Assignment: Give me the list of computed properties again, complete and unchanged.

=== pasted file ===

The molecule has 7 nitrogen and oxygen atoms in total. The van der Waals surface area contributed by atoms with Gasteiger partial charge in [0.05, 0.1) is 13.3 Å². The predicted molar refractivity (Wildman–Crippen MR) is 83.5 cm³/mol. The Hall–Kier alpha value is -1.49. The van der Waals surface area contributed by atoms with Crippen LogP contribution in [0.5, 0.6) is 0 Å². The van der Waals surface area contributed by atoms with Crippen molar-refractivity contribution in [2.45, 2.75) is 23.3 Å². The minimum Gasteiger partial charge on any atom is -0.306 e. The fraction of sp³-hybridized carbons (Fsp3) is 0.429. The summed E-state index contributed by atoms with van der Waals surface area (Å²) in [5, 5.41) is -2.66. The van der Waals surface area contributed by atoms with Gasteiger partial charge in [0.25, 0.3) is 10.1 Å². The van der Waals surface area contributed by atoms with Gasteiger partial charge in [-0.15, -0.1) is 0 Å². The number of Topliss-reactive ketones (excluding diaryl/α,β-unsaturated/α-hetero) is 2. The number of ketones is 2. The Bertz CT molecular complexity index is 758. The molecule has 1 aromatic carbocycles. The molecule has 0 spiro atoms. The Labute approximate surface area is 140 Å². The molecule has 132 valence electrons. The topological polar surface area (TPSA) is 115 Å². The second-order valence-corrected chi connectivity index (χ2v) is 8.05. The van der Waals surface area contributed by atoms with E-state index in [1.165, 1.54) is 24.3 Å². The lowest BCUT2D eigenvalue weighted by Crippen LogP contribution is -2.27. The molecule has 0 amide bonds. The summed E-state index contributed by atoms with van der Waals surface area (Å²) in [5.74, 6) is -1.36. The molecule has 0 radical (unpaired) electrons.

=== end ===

The molecule has 7 nitrogen and oxygen atoms in total. The van der Waals surface area contributed by atoms with Gasteiger partial charge in [0.05, 0.1) is 13.3 Å². The predicted molar refractivity (Wildman–Crippen MR) is 83.5 cm³/mol. The Hall–Kier alpha value is -1.49. The van der Waals surface area contributed by atoms with Crippen LogP contribution in [0.5, 0.6) is 0 Å². The van der Waals surface area contributed by atoms with Crippen molar-refractivity contribution in [2.45, 2.75) is 23.3 Å². The minimum Gasteiger partial charge on any atom is -0.306 e. The fraction of sp³-hybridized carbons (Fsp3) is 0.429. The summed E-state index contributed by atoms with van der Waals surface area (Å²) in [5, 5.41) is -2.66. The van der Waals surface area contributed by atoms with Gasteiger partial charge in [0.25, 0.3) is 10.1 Å². The van der Waals surface area contributed by atoms with Gasteiger partial charge in [-0.15, -0.1) is 0 Å². The number of Topliss-reactive ketones (excluding diaryl/α,β-unsaturated/α-hetero) is 2. The number of ketones is 2. The Bertz CT molecular complexity index is 758. The molecule has 1 aromatic carbocycles. The molecule has 0 spiro atoms. The Labute approximate surface area is 140 Å². The molecule has 132 valence electrons. The topological polar surface area (TPSA) is 115 Å². The second-order valence-corrected chi connectivity index (χ2v) is 8.05. The van der Waals surface area contributed by atoms with E-state index in [1.165, 1.54) is 24.3 Å². The lowest BCUT2D eigenvalue weighted by Crippen LogP contribution is -2.27. The molecule has 0 amide bonds. The summed E-state index contributed by atoms with van der Waals surface area (Å²) in [5.74, 6) is -1.36. The molecule has 0 radical (unpaired) electrons.